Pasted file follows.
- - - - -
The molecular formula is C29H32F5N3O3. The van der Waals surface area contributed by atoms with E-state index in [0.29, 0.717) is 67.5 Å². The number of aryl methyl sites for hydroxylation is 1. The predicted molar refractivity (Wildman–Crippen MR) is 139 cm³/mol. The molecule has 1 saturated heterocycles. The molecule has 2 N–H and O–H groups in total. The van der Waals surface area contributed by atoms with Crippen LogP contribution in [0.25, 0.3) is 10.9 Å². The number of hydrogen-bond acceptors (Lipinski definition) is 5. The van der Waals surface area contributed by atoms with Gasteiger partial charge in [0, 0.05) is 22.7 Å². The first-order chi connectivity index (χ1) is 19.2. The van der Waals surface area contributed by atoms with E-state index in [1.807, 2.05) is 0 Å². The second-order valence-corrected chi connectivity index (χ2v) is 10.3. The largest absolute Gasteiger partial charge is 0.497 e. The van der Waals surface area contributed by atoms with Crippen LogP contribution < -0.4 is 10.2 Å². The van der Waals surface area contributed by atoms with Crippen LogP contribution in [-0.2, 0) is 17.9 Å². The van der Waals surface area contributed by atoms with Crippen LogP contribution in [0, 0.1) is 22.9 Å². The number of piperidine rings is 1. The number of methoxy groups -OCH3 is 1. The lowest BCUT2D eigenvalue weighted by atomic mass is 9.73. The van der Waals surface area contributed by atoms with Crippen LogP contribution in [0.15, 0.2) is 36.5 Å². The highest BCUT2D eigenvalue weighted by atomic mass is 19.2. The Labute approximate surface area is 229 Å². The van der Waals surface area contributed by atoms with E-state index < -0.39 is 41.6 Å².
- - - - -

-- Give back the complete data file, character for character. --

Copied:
The molecular formula is C29H32F5N3O3. The van der Waals surface area contributed by atoms with E-state index in [0.29, 0.717) is 67.5 Å². The number of aryl methyl sites for hydroxylation is 1. The predicted molar refractivity (Wildman–Crippen MR) is 139 cm³/mol. The molecule has 1 saturated heterocycles. The molecule has 2 N–H and O–H groups in total. The van der Waals surface area contributed by atoms with Crippen LogP contribution in [0.25, 0.3) is 10.9 Å². The number of hydrogen-bond acceptors (Lipinski definition) is 5. The van der Waals surface area contributed by atoms with Gasteiger partial charge in [0, 0.05) is 22.7 Å². The first-order chi connectivity index (χ1) is 19.2. The van der Waals surface area contributed by atoms with E-state index in [1.807, 2.05) is 0 Å². The second-order valence-corrected chi connectivity index (χ2v) is 10.3. The largest absolute Gasteiger partial charge is 0.497 e. The van der Waals surface area contributed by atoms with Crippen LogP contribution < -0.4 is 10.2 Å². The van der Waals surface area contributed by atoms with Crippen LogP contribution in [-0.2, 0) is 17.9 Å². The van der Waals surface area contributed by atoms with Crippen LogP contribution in [0, 0.1) is 22.9 Å². The number of piperidine rings is 1. The number of methoxy groups -OCH3 is 1. The lowest BCUT2D eigenvalue weighted by atomic mass is 9.73. The van der Waals surface area contributed by atoms with Crippen LogP contribution in [0.15, 0.2) is 36.5 Å². The highest BCUT2D eigenvalue weighted by atomic mass is 19.2. The Labute approximate surface area is 229 Å². The van der Waals surface area contributed by atoms with E-state index < -0.39 is 41.6 Å².